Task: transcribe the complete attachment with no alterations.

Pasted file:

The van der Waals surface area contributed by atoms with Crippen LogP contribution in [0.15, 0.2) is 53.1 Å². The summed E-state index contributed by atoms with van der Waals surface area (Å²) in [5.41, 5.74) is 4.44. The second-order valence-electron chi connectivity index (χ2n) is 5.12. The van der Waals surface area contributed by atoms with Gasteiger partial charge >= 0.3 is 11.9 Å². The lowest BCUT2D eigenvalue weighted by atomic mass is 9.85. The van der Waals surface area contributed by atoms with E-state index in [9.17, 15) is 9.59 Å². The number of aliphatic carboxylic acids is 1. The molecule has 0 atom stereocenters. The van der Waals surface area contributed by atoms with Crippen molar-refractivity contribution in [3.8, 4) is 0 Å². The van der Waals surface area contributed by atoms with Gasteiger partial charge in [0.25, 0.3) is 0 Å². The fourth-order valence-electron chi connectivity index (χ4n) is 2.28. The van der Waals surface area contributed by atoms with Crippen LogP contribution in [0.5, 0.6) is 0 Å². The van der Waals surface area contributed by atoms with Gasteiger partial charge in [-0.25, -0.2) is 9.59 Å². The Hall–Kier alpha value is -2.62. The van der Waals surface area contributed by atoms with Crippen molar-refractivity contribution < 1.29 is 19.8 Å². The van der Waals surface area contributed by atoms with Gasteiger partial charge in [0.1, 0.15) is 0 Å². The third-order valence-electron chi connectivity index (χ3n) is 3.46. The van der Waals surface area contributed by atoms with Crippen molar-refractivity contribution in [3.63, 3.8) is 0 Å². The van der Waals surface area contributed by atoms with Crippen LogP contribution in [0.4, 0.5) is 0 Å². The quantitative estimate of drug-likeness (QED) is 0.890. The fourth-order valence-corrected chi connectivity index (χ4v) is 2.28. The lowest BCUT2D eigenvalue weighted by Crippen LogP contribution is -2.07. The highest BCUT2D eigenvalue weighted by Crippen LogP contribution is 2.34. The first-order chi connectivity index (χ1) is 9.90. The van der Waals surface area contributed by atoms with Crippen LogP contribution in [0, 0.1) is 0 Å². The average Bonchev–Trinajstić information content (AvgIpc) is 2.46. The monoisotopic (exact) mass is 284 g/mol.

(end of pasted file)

The van der Waals surface area contributed by atoms with Crippen LogP contribution in [0.15, 0.2) is 53.1 Å². The summed E-state index contributed by atoms with van der Waals surface area (Å²) in [5.41, 5.74) is 4.44. The second-order valence-electron chi connectivity index (χ2n) is 5.12. The van der Waals surface area contributed by atoms with Gasteiger partial charge >= 0.3 is 11.9 Å². The lowest BCUT2D eigenvalue weighted by atomic mass is 9.85. The van der Waals surface area contributed by atoms with E-state index in [9.17, 15) is 9.59 Å². The number of aliphatic carboxylic acids is 1. The molecule has 0 atom stereocenters. The van der Waals surface area contributed by atoms with Crippen molar-refractivity contribution in [3.8, 4) is 0 Å². The van der Waals surface area contributed by atoms with Gasteiger partial charge in [0.25, 0.3) is 0 Å². The fourth-order valence-electron chi connectivity index (χ4n) is 2.28. The van der Waals surface area contributed by atoms with Crippen LogP contribution in [0.5, 0.6) is 0 Å². The van der Waals surface area contributed by atoms with Gasteiger partial charge in [-0.25, -0.2) is 9.59 Å². The Hall–Kier alpha value is -2.62. The van der Waals surface area contributed by atoms with Crippen molar-refractivity contribution < 1.29 is 19.8 Å². The van der Waals surface area contributed by atoms with Gasteiger partial charge in [0.1, 0.15) is 0 Å². The third-order valence-electron chi connectivity index (χ3n) is 3.46. The van der Waals surface area contributed by atoms with Crippen molar-refractivity contribution in [3.63, 3.8) is 0 Å². The van der Waals surface area contributed by atoms with Crippen LogP contribution in [0.4, 0.5) is 0 Å². The quantitative estimate of drug-likeness (QED) is 0.890. The fourth-order valence-corrected chi connectivity index (χ4v) is 2.28. The lowest BCUT2D eigenvalue weighted by Crippen LogP contribution is -2.07. The highest BCUT2D eigenvalue weighted by Crippen LogP contribution is 2.34. The first-order chi connectivity index (χ1) is 9.90. The van der Waals surface area contributed by atoms with Crippen LogP contribution in [0, 0.1) is 0 Å². The average Bonchev–Trinajstić information content (AvgIpc) is 2.46. The monoisotopic (exact) mass is 284 g/mol.